Musicians' Health Collective

Musicians' Health Collective: Supporting the health of musicians (and normal people)

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"Composed" Reviewed: First Reactions and Insights

This week, the documentary, “Composed,” receives its formal premiere in New York City, with a panel of professionals to discuss the film afterwards, including the filmmaker, John Beder.  I had the opportunity to preview the film earlier this week and offer up my first insights as a reviewer prior to the public viewing.  Let me preface this by saying that I am a biased reviewer- I’ve been interested in this project since its inception, and as a professional musician who makes the bulk of my income from performances and auditions, the issues addressed in this documentary are absolutely pertinent to my daily life, and that of my colleagues and friends.  That being said, “Composed” started as an inquiry into performance anxiety and beta-blocker usage amongst classical musicians, and as a finished product, explores richer and more complex issues about the nature of performance, internal pressures, music education models, and more.  

The film opens with different musicians sharing why they love music and when they first remember classical music as a child.  With contributions from Eugene Izotov, Christoph Eschenbach, Brant Taylor, William Short, and others, there is a foundational understanding that classical music is a profound art form that we all care deeply about and that holds deep meaning for us.  From there, the narrative shifts to reveal that musicians often get profoundly nervous about performing because of the great responsibility the art demands, the great technical and musical challenges at hand, and the incredible competition for employment. Throughout the documentary, we observe a group of five young musicians take auditions, practice, and address their own personal struggles with performance anxiety.  Interwoven throughout that narrative is a commentary from a series of different professionals, from symphonic musicians to medical professionals, performance coaches and instructors in other disciplines.  Drawing insights from many of the highest level musicians in the field, as well as those in psychology yields a product with rich insights, not only about the complexity of performance anxiety, but also the challenging nature of performance, musical study, and practice.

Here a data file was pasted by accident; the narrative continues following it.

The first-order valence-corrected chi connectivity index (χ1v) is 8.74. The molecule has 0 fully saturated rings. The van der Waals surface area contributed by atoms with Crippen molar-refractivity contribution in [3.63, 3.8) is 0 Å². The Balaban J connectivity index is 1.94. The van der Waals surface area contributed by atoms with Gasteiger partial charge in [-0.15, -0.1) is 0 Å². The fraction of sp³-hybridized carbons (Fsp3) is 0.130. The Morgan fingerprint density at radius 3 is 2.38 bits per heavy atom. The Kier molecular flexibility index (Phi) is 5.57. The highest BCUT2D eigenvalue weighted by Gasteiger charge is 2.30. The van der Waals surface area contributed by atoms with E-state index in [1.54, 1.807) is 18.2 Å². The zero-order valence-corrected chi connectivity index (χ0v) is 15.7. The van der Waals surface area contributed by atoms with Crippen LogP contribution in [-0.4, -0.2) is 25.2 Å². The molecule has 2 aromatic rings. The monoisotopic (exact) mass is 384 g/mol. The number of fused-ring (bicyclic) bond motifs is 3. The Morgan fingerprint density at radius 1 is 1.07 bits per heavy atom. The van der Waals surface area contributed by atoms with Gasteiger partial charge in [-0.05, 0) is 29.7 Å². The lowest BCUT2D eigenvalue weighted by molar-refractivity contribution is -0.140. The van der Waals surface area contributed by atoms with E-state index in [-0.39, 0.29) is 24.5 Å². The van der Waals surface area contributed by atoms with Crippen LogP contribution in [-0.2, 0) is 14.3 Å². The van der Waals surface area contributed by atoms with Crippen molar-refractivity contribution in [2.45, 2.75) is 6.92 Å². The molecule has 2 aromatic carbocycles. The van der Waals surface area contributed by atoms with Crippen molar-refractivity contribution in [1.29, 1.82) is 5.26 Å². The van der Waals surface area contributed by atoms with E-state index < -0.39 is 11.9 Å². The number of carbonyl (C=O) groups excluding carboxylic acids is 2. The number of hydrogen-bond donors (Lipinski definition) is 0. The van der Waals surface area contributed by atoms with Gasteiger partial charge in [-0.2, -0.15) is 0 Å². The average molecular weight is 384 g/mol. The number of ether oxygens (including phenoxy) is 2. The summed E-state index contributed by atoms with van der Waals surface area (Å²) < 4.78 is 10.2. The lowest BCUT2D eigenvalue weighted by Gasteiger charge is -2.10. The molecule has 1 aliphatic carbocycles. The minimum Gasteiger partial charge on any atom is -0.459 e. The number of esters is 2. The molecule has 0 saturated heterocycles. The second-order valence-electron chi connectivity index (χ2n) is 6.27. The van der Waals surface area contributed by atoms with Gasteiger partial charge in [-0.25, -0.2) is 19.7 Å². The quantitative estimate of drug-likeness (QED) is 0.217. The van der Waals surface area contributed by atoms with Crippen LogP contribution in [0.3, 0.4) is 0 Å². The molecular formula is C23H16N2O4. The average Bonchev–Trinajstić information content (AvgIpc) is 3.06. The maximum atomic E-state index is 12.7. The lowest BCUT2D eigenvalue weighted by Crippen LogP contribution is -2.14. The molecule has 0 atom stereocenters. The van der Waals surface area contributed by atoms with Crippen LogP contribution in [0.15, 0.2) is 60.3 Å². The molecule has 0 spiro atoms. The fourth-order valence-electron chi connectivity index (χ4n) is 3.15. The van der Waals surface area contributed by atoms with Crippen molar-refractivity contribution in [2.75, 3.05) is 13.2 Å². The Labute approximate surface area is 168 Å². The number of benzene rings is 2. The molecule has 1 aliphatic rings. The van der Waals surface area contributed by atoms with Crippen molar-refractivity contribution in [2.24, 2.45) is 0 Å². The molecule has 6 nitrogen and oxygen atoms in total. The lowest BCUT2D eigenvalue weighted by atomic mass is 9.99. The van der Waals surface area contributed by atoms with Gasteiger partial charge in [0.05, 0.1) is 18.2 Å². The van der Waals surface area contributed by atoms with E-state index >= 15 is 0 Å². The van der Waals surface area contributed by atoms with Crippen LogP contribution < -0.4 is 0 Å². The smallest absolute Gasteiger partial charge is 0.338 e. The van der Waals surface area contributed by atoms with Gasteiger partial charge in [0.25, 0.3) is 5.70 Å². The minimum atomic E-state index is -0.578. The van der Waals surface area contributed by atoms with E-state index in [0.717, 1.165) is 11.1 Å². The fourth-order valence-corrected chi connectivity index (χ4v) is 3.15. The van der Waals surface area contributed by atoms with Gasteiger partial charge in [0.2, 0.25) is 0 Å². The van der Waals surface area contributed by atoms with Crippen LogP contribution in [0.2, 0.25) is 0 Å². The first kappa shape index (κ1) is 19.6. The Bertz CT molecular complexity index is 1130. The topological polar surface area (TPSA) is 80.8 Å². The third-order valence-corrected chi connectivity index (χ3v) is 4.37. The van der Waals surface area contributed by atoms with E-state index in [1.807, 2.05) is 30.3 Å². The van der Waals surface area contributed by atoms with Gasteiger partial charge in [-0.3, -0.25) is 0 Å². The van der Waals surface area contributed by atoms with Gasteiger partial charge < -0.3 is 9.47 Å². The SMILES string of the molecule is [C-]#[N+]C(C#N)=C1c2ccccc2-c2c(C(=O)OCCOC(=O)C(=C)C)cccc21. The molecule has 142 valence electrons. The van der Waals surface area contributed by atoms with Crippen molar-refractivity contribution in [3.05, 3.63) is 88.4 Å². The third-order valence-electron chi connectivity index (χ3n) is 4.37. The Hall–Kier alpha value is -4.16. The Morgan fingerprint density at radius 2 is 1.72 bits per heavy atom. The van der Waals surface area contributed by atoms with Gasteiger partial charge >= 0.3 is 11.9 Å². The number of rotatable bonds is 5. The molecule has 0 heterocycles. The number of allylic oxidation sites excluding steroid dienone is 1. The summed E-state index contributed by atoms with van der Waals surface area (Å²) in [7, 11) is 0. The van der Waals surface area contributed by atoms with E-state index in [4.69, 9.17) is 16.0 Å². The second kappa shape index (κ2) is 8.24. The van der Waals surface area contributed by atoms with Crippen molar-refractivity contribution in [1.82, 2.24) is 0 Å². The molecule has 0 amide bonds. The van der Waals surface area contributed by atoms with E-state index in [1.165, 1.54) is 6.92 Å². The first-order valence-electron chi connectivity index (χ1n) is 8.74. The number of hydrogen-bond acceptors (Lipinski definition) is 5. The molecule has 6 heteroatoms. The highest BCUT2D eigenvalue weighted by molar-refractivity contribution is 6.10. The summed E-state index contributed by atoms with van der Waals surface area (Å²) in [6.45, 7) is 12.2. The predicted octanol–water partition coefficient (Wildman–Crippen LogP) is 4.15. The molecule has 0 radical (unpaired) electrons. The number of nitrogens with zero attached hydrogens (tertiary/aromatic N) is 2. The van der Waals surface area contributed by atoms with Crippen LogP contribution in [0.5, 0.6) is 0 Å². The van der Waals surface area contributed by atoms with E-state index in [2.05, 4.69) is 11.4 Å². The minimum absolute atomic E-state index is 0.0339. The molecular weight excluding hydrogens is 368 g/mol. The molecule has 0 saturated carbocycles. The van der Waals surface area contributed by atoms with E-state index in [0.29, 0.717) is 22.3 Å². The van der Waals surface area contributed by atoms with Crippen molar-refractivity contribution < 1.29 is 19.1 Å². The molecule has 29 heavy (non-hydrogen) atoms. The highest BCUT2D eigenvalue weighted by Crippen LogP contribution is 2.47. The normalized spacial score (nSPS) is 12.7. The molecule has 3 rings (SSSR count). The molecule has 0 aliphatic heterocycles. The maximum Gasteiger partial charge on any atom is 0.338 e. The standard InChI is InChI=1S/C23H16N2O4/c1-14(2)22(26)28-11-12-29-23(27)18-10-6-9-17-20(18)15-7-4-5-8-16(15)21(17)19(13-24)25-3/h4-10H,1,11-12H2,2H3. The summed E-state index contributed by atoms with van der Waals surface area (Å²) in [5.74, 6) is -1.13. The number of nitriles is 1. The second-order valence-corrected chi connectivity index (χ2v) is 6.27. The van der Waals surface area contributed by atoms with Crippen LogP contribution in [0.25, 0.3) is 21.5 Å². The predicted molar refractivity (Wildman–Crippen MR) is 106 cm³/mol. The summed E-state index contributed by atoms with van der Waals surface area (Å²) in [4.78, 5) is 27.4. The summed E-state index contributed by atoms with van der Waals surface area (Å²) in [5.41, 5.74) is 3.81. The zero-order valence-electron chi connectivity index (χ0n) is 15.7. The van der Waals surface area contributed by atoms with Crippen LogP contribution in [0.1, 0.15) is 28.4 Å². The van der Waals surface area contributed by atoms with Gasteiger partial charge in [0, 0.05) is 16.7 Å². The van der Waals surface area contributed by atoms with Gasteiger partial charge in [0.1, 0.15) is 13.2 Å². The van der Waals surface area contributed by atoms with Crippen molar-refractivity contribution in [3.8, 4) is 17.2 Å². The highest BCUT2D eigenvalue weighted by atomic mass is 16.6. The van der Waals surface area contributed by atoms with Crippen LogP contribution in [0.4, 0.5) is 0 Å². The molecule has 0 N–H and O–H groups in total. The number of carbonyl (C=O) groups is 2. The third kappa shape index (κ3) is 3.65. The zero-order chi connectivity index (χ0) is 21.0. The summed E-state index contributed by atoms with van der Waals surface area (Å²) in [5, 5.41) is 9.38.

The challenges of auditions are explained early in the film, not only the rigors of preparation, but also the day itself, from warmup room to the actual audition.  One interesting comment from Leonard Slatkin, music director of the Detroit Symphony Orchestra, really hit home.  “(Auditions) It’s fair, but is it right?” He was speaking in regards to the many substitute musicians who repeatedly take the DSO auditions, and never win, despite being a first call sub or playing one year contracts.  “They’re good enough to play in the symphony, but not good enough at taking auditions.”  Others discuss the few minutes of an audition, in which a candidate has no room to be nervous but simply must perform at optimal levels, despite overwhelming odds against them.  Although film crews are not permitted to actually film an audition, the documentary does follow some of the musicians’ trips, pre audition preparation, transportation, and immediate post audition responses.  As a side note, I have to applaud these musicians for being vulnerable about their experiences and willingness to have someone film their pre and post audition processes.


The middle portion of the documentary examines the sympathetic nervous system, the role of eustress and stress, as well as the role that beta blockers plays in affecting the nervous system.  Rarely discussed until recently, beta-blockers are often used to help manage the physiological consequences of stage fright.  The unanimous conclusion of those interviewed was that beta-blockers can help performers play their best, but will not help them perform better than they normally would.  Jennifer Montone, Principal horn of Philadelphia reiterates how a bedrock foundation of practice and strong mental preparation is most important, which was something echoed by many others throughout the film, including Dr. Noa Kageyama of the Bulletproof Musician.